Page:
, Volume 49, Issue 11, pp 2559-2563
Date: 19 Sep 2006

Improved motor development and good long-term glycaemic control with sulfonylurea treatment in a patient with the syndrome of intermediate developmental delay, early-onset generalised epilepsy and neonatal diabetes associated with the V59M mutation in the KCNJ11 gene

Abstract

Aims/hypothesis

Activating mutations in the KCNJ11 gene encoding the Kir6.2 subunit of the KATP channels in pancreatic beta cells are a common cause of neonatal diabetes. One-third of patients also have developmental delay, which probably results from mutated KATP channels in muscle, nerve and brain. Sulfonylureas, which bind to the sulfonylurea receptor 1 subunit of the KATP channel, can replace insulin injections in patients with KCNJ11 mutations. The aim of this study was to investigate the long-term outcome and impact on neurological features of sulfonylurea treatment.

Methods

We report the response to sulfonylurea treatment in a boy with neonatal diabetes and marked developmental delay resulting from the KCNJ11 mutation V59M.

Results

Glibenclamide (glyburide) treatment was started at 23 months and resulted in insulin being discontinued, lower overall glycaemia, reduced glucose fluctuations and reduced hypoglycaemia. Good control (HbA1c 6.5%) was maintained 2 years after discontinuing insulin, despite a reduction in the glibenclamide dose (from 0.41 to 0.11 mg·kg−1·day−1). Within 1 month of starting glibenclamide there was marked improvement in motor function, resulting in the patient progressing from being unable to stand unaided to walking independently, but there was no improvement in mental function.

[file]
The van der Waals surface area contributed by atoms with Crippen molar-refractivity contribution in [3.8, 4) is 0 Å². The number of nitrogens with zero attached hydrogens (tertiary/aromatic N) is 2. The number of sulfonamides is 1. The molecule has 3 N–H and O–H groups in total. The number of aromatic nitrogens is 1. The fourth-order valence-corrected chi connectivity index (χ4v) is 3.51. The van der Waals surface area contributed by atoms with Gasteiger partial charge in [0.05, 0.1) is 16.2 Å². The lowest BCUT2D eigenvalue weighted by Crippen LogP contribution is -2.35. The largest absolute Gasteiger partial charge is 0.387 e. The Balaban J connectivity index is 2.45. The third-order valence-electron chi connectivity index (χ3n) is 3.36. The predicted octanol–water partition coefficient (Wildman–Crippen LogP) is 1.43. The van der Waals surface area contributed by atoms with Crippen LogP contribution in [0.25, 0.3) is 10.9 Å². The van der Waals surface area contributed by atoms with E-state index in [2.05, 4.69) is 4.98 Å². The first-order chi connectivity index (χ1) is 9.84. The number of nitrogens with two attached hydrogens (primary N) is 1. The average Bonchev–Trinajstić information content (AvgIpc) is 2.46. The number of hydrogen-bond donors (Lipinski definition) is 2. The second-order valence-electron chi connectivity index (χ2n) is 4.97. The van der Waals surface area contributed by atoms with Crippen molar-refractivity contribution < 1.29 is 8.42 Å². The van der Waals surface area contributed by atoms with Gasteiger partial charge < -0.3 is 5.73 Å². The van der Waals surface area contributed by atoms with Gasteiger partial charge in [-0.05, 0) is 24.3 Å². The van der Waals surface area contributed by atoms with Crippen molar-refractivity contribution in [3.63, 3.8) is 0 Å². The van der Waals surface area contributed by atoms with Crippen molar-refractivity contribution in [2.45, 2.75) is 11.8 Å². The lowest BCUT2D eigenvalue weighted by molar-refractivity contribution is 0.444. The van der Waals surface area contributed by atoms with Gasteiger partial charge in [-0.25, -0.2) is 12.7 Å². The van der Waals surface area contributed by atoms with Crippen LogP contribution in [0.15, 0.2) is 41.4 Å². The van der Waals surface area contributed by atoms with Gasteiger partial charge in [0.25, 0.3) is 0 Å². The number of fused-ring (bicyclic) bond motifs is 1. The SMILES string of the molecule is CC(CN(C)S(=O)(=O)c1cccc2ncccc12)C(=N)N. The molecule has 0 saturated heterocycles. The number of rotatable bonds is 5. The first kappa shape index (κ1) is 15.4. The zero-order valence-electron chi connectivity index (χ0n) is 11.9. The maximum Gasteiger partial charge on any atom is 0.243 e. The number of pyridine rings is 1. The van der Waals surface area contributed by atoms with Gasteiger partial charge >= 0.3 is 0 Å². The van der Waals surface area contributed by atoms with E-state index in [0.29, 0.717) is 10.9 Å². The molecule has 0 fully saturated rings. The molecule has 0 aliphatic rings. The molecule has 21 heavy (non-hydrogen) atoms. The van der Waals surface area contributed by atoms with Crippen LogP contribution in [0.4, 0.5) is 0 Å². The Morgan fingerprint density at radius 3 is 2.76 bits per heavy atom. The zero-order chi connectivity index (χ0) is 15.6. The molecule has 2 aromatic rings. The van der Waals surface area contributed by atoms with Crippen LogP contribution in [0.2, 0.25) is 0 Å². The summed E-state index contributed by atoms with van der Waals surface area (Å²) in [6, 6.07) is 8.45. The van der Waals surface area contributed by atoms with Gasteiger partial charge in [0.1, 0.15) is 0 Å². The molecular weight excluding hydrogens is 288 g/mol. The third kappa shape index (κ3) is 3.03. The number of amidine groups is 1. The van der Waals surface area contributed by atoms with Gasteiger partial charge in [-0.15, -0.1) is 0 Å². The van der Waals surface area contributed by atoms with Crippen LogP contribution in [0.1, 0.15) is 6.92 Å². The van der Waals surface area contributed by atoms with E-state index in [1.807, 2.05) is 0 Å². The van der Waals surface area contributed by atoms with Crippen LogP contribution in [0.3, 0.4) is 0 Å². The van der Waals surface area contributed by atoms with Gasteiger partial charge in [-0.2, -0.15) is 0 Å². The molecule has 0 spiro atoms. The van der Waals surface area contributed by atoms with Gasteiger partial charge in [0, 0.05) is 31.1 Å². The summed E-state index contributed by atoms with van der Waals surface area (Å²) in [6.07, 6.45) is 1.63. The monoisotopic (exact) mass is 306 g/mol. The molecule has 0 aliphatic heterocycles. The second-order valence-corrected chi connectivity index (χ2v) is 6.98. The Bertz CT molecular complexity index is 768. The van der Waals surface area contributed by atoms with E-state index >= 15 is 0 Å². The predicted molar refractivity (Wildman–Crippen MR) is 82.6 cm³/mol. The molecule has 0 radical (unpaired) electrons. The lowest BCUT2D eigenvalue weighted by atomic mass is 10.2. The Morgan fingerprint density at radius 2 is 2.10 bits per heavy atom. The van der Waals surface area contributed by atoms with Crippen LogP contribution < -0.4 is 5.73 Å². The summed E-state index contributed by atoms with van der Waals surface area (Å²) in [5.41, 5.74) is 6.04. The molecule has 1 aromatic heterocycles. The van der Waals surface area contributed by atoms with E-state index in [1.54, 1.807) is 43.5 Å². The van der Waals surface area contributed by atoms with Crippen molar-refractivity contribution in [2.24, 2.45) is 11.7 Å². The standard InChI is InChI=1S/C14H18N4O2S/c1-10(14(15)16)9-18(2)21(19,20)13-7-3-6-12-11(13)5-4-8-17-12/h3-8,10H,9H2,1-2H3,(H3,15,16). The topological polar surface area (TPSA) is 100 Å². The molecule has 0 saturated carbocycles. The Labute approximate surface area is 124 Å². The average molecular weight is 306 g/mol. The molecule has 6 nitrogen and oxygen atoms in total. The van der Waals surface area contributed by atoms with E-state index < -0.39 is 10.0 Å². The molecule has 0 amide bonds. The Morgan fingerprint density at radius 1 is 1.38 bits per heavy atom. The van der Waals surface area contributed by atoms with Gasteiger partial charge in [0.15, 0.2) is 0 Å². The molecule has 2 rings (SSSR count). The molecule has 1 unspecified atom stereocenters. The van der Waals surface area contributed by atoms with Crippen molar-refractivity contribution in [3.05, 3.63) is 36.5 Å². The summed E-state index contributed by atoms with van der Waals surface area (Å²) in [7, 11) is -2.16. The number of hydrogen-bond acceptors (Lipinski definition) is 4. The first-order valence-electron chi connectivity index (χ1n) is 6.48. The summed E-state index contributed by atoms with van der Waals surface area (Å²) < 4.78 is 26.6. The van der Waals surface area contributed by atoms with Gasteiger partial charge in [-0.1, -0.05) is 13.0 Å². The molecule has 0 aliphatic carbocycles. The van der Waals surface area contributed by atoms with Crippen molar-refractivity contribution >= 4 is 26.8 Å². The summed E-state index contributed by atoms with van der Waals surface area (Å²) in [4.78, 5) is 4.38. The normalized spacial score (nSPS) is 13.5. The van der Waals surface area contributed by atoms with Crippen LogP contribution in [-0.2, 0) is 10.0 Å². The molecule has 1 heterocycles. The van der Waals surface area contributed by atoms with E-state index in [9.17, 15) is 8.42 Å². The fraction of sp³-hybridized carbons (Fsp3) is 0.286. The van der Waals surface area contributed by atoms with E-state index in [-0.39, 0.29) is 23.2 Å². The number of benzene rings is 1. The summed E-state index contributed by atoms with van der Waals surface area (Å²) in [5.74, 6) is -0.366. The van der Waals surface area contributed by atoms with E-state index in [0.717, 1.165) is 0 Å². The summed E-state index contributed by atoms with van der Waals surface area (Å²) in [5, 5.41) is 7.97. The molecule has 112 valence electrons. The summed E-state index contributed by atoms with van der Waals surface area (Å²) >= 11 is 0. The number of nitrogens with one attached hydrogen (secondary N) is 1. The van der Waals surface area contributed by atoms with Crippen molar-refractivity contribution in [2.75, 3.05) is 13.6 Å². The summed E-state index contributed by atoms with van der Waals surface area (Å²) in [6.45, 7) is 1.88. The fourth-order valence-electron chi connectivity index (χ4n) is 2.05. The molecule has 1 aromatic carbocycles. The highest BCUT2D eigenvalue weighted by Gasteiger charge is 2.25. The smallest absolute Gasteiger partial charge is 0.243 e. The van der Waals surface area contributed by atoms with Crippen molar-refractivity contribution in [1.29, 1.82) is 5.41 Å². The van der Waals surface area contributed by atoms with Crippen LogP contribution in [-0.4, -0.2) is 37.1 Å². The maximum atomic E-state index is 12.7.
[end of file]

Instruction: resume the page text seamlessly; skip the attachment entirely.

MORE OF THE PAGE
Conclusions/interpretation

This 2-year follow-up of a patient highlights that sulfonylurea treatment can result in prolonged, excellent glycaemic control and may improve motor features, but not mental features, associated with KCNJ11 mutations. This suggests that the neurological actions of sulfonylurea are initially principally on peripheral (nerve or muscle) rather than on central (brain) KATP channels. Early molecular diagnosis is important in patients with neonatal diabetes and neurological features.

A. S. Slingerland and R. Nuboer contributed equally to this study.